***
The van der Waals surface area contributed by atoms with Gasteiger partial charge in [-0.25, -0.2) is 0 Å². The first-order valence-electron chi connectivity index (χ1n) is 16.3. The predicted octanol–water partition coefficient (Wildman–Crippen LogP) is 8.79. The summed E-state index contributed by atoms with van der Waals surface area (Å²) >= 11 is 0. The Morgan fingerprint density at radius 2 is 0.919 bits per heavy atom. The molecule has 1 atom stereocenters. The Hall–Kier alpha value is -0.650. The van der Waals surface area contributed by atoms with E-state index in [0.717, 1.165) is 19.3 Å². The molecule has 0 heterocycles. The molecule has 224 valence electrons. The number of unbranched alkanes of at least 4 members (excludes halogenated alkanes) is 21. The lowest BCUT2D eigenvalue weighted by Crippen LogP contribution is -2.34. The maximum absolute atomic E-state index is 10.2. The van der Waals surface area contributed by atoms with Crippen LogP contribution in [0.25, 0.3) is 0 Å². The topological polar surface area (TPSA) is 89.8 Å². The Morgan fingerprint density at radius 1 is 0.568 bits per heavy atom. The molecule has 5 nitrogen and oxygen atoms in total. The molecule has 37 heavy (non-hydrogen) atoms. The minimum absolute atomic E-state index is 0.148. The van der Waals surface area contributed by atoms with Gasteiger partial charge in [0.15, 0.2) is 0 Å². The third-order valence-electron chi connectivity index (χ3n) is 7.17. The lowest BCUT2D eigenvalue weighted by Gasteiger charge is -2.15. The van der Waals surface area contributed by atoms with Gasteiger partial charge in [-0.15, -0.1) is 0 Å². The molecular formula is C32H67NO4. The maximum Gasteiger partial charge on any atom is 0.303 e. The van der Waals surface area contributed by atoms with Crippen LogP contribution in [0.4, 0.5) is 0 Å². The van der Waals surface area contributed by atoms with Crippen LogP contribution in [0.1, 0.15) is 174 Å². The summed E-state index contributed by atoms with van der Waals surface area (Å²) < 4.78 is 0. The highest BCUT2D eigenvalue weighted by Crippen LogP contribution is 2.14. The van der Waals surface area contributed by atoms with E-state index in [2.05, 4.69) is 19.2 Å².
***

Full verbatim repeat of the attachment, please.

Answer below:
The van der Waals surface area contributed by atoms with Gasteiger partial charge in [-0.25, -0.2) is 0 Å². The first-order valence-electron chi connectivity index (χ1n) is 16.3. The predicted octanol–water partition coefficient (Wildman–Crippen LogP) is 8.79. The summed E-state index contributed by atoms with van der Waals surface area (Å²) >= 11 is 0. The Morgan fingerprint density at radius 2 is 0.919 bits per heavy atom. The molecule has 1 atom stereocenters. The Hall–Kier alpha value is -0.650. The van der Waals surface area contributed by atoms with E-state index in [0.717, 1.165) is 19.3 Å². The molecule has 0 heterocycles. The molecule has 224 valence electrons. The number of unbranched alkanes of at least 4 members (excludes halogenated alkanes) is 21. The lowest BCUT2D eigenvalue weighted by Crippen LogP contribution is -2.34. The maximum absolute atomic E-state index is 10.2. The van der Waals surface area contributed by atoms with Crippen LogP contribution in [0.25, 0.3) is 0 Å². The topological polar surface area (TPSA) is 89.8 Å². The Morgan fingerprint density at radius 1 is 0.568 bits per heavy atom. The molecule has 5 nitrogen and oxygen atoms in total. The molecule has 37 heavy (non-hydrogen) atoms. The minimum absolute atomic E-state index is 0.148. The van der Waals surface area contributed by atoms with Gasteiger partial charge in [0.15, 0.2) is 0 Å². The third-order valence-electron chi connectivity index (χ3n) is 7.17. The lowest BCUT2D eigenvalue weighted by Gasteiger charge is -2.15. The van der Waals surface area contributed by atoms with Gasteiger partial charge in [-0.15, -0.1) is 0 Å². The molecular formula is C32H67NO4. The maximum Gasteiger partial charge on any atom is 0.303 e. The van der Waals surface area contributed by atoms with Crippen LogP contribution in [0.4, 0.5) is 0 Å². The van der Waals surface area contributed by atoms with Crippen LogP contribution in [0.1, 0.15) is 174 Å². The summed E-state index contributed by atoms with van der Waals surface area (Å²) < 4.78 is 0. The highest BCUT2D eigenvalue weighted by Crippen LogP contribution is 2.14. The van der Waals surface area contributed by atoms with E-state index in [2.05, 4.69) is 19.2 Å².